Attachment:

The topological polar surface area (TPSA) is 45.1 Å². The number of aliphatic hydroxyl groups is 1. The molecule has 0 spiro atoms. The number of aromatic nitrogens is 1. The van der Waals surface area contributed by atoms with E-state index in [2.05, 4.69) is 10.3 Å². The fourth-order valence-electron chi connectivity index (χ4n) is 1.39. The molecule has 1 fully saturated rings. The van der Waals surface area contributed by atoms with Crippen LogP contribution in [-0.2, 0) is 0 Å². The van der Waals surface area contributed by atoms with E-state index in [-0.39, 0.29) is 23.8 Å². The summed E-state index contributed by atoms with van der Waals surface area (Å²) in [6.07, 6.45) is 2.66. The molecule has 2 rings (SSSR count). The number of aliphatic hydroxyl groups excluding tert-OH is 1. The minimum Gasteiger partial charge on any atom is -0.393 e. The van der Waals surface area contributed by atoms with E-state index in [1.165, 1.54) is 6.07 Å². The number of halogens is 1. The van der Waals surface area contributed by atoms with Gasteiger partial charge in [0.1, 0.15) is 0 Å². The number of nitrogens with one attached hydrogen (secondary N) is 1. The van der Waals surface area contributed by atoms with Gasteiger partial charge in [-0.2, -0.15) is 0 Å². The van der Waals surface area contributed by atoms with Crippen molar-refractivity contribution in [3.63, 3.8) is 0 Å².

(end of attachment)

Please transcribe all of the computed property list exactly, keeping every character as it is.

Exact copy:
The topological polar surface area (TPSA) is 45.1 Å². The number of aliphatic hydroxyl groups is 1. The molecule has 0 spiro atoms. The number of aromatic nitrogens is 1. The van der Waals surface area contributed by atoms with E-state index in [2.05, 4.69) is 10.3 Å². The fourth-order valence-electron chi connectivity index (χ4n) is 1.39. The molecule has 1 fully saturated rings. The van der Waals surface area contributed by atoms with Crippen LogP contribution in [-0.2, 0) is 0 Å². The van der Waals surface area contributed by atoms with E-state index in [-0.39, 0.29) is 23.8 Å². The summed E-state index contributed by atoms with van der Waals surface area (Å²) in [6.07, 6.45) is 2.66. The molecule has 2 rings (SSSR count). The number of aliphatic hydroxyl groups excluding tert-OH is 1. The minimum Gasteiger partial charge on any atom is -0.393 e. The van der Waals surface area contributed by atoms with E-state index in [1.165, 1.54) is 6.07 Å². The number of halogens is 1. The van der Waals surface area contributed by atoms with Gasteiger partial charge in [0.1, 0.15) is 0 Å². The number of nitrogens with one attached hydrogen (secondary N) is 1. The van der Waals surface area contributed by atoms with Gasteiger partial charge in [-0.2, -0.15) is 0 Å². The van der Waals surface area contributed by atoms with Crippen molar-refractivity contribution in [3.63, 3.8) is 0 Å².